We are slaves of the state, kept in a degrading state of childlike dependency and irresponsibility, without so much as a semblance of the democracy so often touted by our government. That condition cannot begin to change unless we first have prisoner controlled vehicles of communication, such as the PLN. It is our duty as rights conscious convicts to support this effort. That's what I did for the papers I supported. That's what you should be doing as well. Let's not only close that $10 gap of red ink but go on to create a little financial buffer for leaner days to come.
Last month we reported the case of Mead v. Reed,__F.2d__(9 Cir. 1991), in which the U.S. Court of Appeals held that prison law libraries must maintain (keep current) all legal materials in their inventory. While the work done on the appeal was written by Jose Gonzalez, my co-plaintiff in the suit, it is still pleasing to report a ruling that was handed down on an appeal from a civil rights suit I filed. I won my first prisoner rights litigation in the U.S. Court of Appeals some twenty years ago, in the case of Mead v. Parker, 464 F.2d 1108 (9 Cir. 1972). I've always experienced a certain sense of satisfaction from a win, even if it is only a small one. But this latest victory may not be permanent. The other day I learned that the state has filed a petition for an en banc rehearing. I'll share future developments with you as they unfold.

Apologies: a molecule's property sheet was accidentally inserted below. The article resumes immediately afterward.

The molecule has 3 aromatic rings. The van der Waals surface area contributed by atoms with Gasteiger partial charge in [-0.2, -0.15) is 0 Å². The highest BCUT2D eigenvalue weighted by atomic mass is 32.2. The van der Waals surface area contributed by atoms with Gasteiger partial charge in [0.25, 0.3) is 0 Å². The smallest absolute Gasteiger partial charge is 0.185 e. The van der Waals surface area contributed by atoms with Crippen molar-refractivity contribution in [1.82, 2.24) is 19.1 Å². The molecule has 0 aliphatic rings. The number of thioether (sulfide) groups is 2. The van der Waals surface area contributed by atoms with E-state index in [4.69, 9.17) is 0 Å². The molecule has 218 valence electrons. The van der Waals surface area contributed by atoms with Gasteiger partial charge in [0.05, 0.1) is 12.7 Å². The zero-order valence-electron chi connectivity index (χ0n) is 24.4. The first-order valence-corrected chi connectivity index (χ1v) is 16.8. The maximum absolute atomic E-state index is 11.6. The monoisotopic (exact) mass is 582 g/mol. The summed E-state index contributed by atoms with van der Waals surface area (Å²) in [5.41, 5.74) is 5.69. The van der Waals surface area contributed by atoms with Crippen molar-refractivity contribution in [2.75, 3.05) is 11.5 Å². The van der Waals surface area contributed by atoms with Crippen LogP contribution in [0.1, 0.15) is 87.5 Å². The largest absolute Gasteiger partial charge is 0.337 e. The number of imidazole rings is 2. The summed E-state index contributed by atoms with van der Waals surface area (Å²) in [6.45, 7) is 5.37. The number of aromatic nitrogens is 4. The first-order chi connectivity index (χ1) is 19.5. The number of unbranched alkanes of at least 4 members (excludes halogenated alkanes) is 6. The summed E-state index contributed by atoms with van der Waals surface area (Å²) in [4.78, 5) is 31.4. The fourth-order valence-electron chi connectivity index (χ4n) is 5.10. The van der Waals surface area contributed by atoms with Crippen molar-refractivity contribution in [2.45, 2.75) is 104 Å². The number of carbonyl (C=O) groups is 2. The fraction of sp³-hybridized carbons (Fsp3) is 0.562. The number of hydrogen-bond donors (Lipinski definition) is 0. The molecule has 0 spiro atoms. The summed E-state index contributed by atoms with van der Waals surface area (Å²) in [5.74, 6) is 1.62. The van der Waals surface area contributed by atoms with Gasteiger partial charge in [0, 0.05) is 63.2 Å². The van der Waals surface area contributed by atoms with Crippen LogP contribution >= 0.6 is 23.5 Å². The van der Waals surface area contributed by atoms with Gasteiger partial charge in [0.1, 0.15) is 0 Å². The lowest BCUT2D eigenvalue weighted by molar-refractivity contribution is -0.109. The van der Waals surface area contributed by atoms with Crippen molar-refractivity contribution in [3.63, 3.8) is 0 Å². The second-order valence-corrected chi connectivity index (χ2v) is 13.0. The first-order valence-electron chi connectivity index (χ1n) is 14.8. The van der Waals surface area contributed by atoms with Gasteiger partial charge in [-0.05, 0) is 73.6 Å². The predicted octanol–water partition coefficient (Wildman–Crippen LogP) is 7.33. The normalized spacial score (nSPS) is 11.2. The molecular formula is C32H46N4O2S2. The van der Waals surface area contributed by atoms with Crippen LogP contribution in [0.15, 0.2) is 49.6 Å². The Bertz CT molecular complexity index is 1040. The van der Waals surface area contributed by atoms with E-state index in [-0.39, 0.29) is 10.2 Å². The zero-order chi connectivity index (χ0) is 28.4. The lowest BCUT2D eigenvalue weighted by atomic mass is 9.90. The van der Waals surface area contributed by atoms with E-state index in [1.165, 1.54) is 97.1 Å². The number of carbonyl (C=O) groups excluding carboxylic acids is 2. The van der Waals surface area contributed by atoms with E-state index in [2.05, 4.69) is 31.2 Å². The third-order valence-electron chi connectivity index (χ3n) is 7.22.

Due to an editing error, the December 1991 edition of PLN was not labeled on the masthead as such. Instead it stated Vol. 2, No. II. November 1991. The December issue had the front-page article "Monroe's Struggle Against Double Celling..." December was listed on the bottom of pages 2-9. We apologize to our readers for any confusion this may have caused.
Enough for this issue. Be sure to keep searching for knowledge of today's political realities. An understanding of what's going on in the world is not all that hard to come by. Answers will not be found in the ideology of the right wing conservatives, though. They are the ones who support the legalized murder of prisoners and who tirelessly work to keep us in prison for longer and longer terms. The reactionaries are not our friends. It has served me well to look to the left for real solutions. We have books to share if you'd like to know more. Remember: If you don't stand for something, you'll fall for anything. Or, as Robert Byrne put it, "The purpose of life is a life of purpose." We'll be seeing you next month....